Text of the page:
Telehealth policy, CCHP

Expanded Telemental Health Laws by State

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The recently-released Epstein Becker Green (EBG) survey on telemental health laws noted a long-awaited increase in the flexibility of telemental health regulations by state authorities, including telehealth licensure laws. Increased access to telemental health combined with a 25%  increase in anxiety and depression globally has led to a surge in funding for behavioral issues in the US. Mental healthcare services across the country have grown to serve the increasing number of citizens covered by expanded policies. The recently enacted Consolidated Appropriations Fund of 2022 approved $1.5 trillion to broaden Medicare telehealth coverage. 

Easing Telemental Health Regulations by State Authorities  

The EBG report highlights the broadening of telemental health regulations in many states, including the efforts made by some states to make permanent the pandemic-related, temporary flexibilities to ease access acorss state lines and reimbursement. Changes to telehealth licensure regulations by states allowed healthcare many workers to provide services across state lines if they held a license in good standing in their home state and completed a required afidavite in each new state of practice that will soon disappear.

At this point, many states have reduced requirements for remote prescriptions and increased coverage of Medicare or Medicaid for telehealth. While regulations traditionally authorized telehealth prescribers to write scripts for non-controlled substances without an in-person consultation, prescribing controlled substances has met with silence from the Drug Enforcement Agency. Updates have not yet been forthcoming for distance prescribing opioids or other controlled substances such as Adderall.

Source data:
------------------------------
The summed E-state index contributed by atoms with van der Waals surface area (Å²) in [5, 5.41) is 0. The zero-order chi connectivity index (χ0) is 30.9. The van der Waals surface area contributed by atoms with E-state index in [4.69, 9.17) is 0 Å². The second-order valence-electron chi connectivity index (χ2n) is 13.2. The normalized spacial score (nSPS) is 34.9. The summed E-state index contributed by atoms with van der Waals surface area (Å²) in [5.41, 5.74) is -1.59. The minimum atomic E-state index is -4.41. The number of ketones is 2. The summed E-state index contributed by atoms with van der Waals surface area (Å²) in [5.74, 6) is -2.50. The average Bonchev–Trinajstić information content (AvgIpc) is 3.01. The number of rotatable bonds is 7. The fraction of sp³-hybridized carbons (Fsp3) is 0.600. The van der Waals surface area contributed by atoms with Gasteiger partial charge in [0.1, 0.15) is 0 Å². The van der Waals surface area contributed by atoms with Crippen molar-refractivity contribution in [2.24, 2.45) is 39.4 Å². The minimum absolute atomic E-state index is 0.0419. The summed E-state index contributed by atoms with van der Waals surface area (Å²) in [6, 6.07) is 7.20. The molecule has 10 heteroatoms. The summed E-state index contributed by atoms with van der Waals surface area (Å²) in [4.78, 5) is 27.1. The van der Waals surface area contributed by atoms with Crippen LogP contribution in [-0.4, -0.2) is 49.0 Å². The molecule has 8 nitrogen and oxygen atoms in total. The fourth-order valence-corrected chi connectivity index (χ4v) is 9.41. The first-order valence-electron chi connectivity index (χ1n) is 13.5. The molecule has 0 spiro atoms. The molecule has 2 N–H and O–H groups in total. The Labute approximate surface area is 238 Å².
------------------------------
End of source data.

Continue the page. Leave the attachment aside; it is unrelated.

Telehealth Fraud in 2022

The EBG report also details how federal law enforcement has continued to uncover telehealth fraud over the year. Countrywide, thirty-six people have been charged in 13 states. The fraud-related crimes are valued at $1.2 billion, many related to telehealth fraud. Although most fraud does not involve telebehavioral health providers, the situation has gotten so dire that whistleblowers are now being offered handsome rewards for reporting telehealth fraud.

Telemental Health Laws in 2023

In looking at the future, the EBG report predicts that telehealth providers will need to closely monitor developments in federal as well as state laws and regulations as the industry continues to expand. The report urges a focus on policies and compliance, particularly on coding when billing for telehealth services, as they increasingly will be used to ensure compliant provider behavior. The EBG also encourages a continued focus on prescribing, HIPAA compliance, and patient consent.

As telemental health laws and regulations continue to evolve differently by state, and providers must keep up with changes. In the words of EBG,

Constructing and operationalizing a compliance infrastructure that can manage these changes (e.g., policies and procedures, education, and training) is no longer a “nice to have” but rather a “must have.”

Since 2016, EBG has produced the annual report, “Telemental Health Laws.” The report covers the changes in telehealth licensure laws by state authorities in the preceding year. It presents healthcare providers with recommendations for compliance for many issues, especially for telemental health licensure laws by state in 2023.

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